Friday, June 26, 2009

Can There Be One Dominant Player In The Smartphone Market?

When people think about the OS market, it's Microsoft.  When people think about MP3 players, it's iPod.  There's no question about that.

When people think smartphone, you probably get quite a different picture.  And it matters who you  talk to.  Blackberry.  Windows Mobile.  Symbian.  Am I leaving anyone out?  Hmmm....probably.

Palm's newly minted CEO, Jon Rubinstein, believes there can be multiple winners in the smartphone and mobile device market.  It's an assessment that many folks including myself also believe in.

There was a time when Palm had the whole PDA market to itself after Apple withdrew with the Newton all the while people begged Jobs to buy Palm.  Of course that didn't happen.  Today, Palm is struggling to be relevant in the mobile market.

As for Apple, it'll be years before we know if the iPhone has enough attraction and Apple has the ability continue to innovate ahead of its competitors.  We know Apple has planned years ahead.  Nevertheless, iPhone exclusivity deals will keep Apple from an encore performance with the iPhone as it did with the iPod.  It's likely that if Apple will dominate a market outside of MP3 players, it'll have to be a market of mobile devices it creates all to itself.  For now, Apple will have its followers.  A good number to be sure but nothing like the iPod market.  But Apple products tend to generate a loyal following.

RIM likely has the best chance to be a dominant player in the market along with Nokia.  The problem is both of these companies lack the passion it once had.  Nokia with the cell phone market and RIM with the smartphones.  Without reasons for mobile users to stay loyal to these two brands, they will continue to find users looking else where for their mobile needs.  However, if either of these two companies do find that spark of passion to truly innovate, watch out, folks.  Nokia has the best name recognition but RIM is looking to make a big move in China.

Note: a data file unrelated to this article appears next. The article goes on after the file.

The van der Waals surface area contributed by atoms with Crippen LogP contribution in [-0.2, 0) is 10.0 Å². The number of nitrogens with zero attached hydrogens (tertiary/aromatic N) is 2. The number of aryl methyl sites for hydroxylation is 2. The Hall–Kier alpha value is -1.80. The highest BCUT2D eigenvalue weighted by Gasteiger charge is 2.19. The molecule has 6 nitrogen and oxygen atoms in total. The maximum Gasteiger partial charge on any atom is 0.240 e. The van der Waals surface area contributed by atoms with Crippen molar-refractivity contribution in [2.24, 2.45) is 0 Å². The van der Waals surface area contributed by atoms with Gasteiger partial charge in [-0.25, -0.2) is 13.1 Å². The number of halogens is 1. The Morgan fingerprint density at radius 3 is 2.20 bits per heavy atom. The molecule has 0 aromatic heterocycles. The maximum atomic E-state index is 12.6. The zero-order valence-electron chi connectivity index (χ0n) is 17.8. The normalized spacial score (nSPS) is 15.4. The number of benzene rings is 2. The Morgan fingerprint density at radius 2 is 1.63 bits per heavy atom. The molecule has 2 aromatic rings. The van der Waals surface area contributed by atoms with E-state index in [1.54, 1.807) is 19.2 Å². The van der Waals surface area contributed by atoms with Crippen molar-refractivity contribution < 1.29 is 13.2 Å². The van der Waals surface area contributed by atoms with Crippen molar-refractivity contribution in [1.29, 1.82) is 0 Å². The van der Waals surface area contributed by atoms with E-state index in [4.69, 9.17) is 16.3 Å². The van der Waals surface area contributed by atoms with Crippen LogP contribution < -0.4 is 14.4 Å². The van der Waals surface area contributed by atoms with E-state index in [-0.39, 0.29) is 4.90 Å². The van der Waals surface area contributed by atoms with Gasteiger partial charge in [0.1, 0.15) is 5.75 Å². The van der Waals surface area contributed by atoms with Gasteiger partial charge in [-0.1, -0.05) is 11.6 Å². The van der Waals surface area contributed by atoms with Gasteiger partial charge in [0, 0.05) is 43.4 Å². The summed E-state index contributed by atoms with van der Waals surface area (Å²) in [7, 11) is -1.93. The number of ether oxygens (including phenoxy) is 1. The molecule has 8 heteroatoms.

That leaves Android and Windows Mobile.  It's hard to say at this point for these two wild cards.  Wild cards?  Because we know so little about how Windows Mobile 7.  We don't know if Zune will be included in the mix or not with Windows Mobile.  Has Microsoft found a cohesive mobile strategy?  We know Android is cheaper in terms of licensing but it seems to lack focus.  Google and its superfriends have had only one Android device, the G1, on the market.  There is also talk about Android in netbooks.  As far as I'm concerned, Android needs more work and until Android 2.0, anything else is beta.

So perhaps, Palm's CEO has is correct.  There will be many winners in the mobile market and there's will be not one super dominant player in the market.  Still, the potential is there for one or two companies to make a move to put a hurt on its competitors.

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